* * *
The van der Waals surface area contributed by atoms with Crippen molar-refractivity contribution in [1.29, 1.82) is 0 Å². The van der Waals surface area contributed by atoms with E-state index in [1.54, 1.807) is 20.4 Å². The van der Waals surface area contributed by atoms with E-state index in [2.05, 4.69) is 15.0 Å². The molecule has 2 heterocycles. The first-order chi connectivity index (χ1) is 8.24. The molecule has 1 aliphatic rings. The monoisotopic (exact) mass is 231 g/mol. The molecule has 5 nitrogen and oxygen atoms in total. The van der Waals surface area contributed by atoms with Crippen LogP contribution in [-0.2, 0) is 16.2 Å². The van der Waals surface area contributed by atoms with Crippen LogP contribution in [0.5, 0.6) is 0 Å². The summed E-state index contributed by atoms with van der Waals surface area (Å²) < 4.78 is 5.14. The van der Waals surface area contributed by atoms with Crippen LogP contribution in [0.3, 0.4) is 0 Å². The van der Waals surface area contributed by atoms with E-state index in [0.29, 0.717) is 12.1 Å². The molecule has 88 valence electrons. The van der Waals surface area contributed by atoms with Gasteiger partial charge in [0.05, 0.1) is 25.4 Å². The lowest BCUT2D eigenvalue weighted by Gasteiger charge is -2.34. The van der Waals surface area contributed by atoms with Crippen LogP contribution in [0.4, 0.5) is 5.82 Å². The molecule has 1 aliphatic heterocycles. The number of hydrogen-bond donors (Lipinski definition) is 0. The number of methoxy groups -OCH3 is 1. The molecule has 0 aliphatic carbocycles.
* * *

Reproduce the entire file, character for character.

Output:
The van der Waals surface area contributed by atoms with Crippen molar-refractivity contribution in [1.29, 1.82) is 0 Å². The van der Waals surface area contributed by atoms with E-state index in [1.54, 1.807) is 20.4 Å². The van der Waals surface area contributed by atoms with E-state index in [2.05, 4.69) is 15.0 Å². The molecule has 2 heterocycles. The first-order chi connectivity index (χ1) is 8.24. The molecule has 1 aliphatic rings. The monoisotopic (exact) mass is 231 g/mol. The molecule has 5 nitrogen and oxygen atoms in total. The van der Waals surface area contributed by atoms with Crippen LogP contribution in [-0.2, 0) is 16.2 Å². The van der Waals surface area contributed by atoms with Crippen LogP contribution in [0.5, 0.6) is 0 Å². The summed E-state index contributed by atoms with van der Waals surface area (Å²) < 4.78 is 5.14. The van der Waals surface area contributed by atoms with Crippen LogP contribution in [0.3, 0.4) is 0 Å². The van der Waals surface area contributed by atoms with E-state index in [0.29, 0.717) is 12.1 Å². The molecule has 88 valence electrons. The van der Waals surface area contributed by atoms with Gasteiger partial charge in [0.05, 0.1) is 25.4 Å². The lowest BCUT2D eigenvalue weighted by Gasteiger charge is -2.34. The van der Waals surface area contributed by atoms with Crippen LogP contribution in [0.4, 0.5) is 5.82 Å². The molecule has 1 aliphatic heterocycles. The number of hydrogen-bond donors (Lipinski definition) is 0. The number of methoxy groups -OCH3 is 1. The molecule has 0 aliphatic carbocycles.